How did Darwin affect the religious lives of this first generation of thinkers to absorb him?

Peirce was an Episcopalian, and a believer. He believed that God's love was what gave evolution its form, what made it work. He didn't think that chance variation was enough of an explanation.

For James, Pragmatism was a reason for believing in God. He wanted to say it was okay to believe in God, even if you couldn't prove God existed. The prejudice of this scientific age was that if you couldn't prove it you had to treat belief in God as some sort of speculation, or metaphysics. James thought that if you believe God exists and it made a difference to you, then God exists and that belief is true.

So he defended religious faith and thought the religious instinct was very important in people's lives. A lot of his thought centers around the notion that there are certain circumstances people find themselves in where the only thing that can really save them is faith. There were some problems -most famously the problem of evil-that faith was the only legitimate way to deal with it.

You say James thought that " if you believe God exists and it made a difference to you, then God exists." As a religious stance, that sounds kind of cynical.

These days that sounds like a therapeutic thing to say, like something you'd hear Oprah Winfrey might say. But in 1900, the idea that you can choose to believe in something and it can be right for you was very radical. If you think about Hegel or Marx or even Darwin himself and the religious establishment, all the emphasis was on how little will the individual has, how life is determined by material or historical or providential force.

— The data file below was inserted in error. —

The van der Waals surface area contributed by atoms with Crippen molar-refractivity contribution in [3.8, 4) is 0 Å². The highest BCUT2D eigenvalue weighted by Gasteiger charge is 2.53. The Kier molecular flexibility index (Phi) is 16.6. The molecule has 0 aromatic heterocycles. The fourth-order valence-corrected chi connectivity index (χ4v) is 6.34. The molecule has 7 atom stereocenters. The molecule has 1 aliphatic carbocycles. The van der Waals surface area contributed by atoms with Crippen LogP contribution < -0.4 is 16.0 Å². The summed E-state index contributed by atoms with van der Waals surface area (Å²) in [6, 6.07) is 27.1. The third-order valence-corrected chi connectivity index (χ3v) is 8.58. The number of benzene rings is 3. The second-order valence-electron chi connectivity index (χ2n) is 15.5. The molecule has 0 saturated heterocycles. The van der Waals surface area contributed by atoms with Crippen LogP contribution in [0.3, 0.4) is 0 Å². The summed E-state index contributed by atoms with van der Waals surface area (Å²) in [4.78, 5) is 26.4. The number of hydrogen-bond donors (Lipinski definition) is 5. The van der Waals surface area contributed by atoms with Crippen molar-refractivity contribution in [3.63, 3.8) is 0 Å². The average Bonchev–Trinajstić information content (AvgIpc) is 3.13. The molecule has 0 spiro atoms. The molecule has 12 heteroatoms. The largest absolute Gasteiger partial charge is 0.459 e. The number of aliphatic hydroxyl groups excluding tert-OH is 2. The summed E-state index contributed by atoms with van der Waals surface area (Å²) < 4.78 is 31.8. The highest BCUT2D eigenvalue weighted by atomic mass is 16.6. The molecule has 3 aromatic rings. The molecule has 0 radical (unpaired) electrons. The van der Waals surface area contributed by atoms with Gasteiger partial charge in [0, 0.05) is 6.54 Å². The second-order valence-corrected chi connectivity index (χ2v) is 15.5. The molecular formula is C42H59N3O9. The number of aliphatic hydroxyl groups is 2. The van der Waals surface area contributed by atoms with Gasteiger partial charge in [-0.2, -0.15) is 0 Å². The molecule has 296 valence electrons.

So when James and Dewey come along, and say, "No, you get a vote. You can make a difference by choosing one or the other of the beliefs that are presented to you." And that belief is a vote, and it will change the way the universe is.

In 1900, that's very liberating. No other philosophy was available that said you can change the way things are. The whole laissez faire economic and social philosophy told them that everything was predetermined, that market forces would determine how things would turn out all the time and to interfere with that was to interfere with nature. James and Dewey changed all that. Now I think has swung to the other extreme and it's sort of a piety that you can make a difference.Science so dominates now that the idea of a theological explanation of nature seems benighted to us. It's refreshing in a way to see the situation reversed on the great question of the 19th century. It was scientists who tended to justify slavery whereas the abolitionists were devout Christians.

Creationist theories suggested there was a hierarchy among races, or many of them did. That was why there was a tendency not to regard slavery as an evil. There was a feeling that white people were created to be superior. But the Bible itself doesn't make that distinction. It's a monogenous text: it tells a story of creation from an original pair. It's very like Darwin in that sense.

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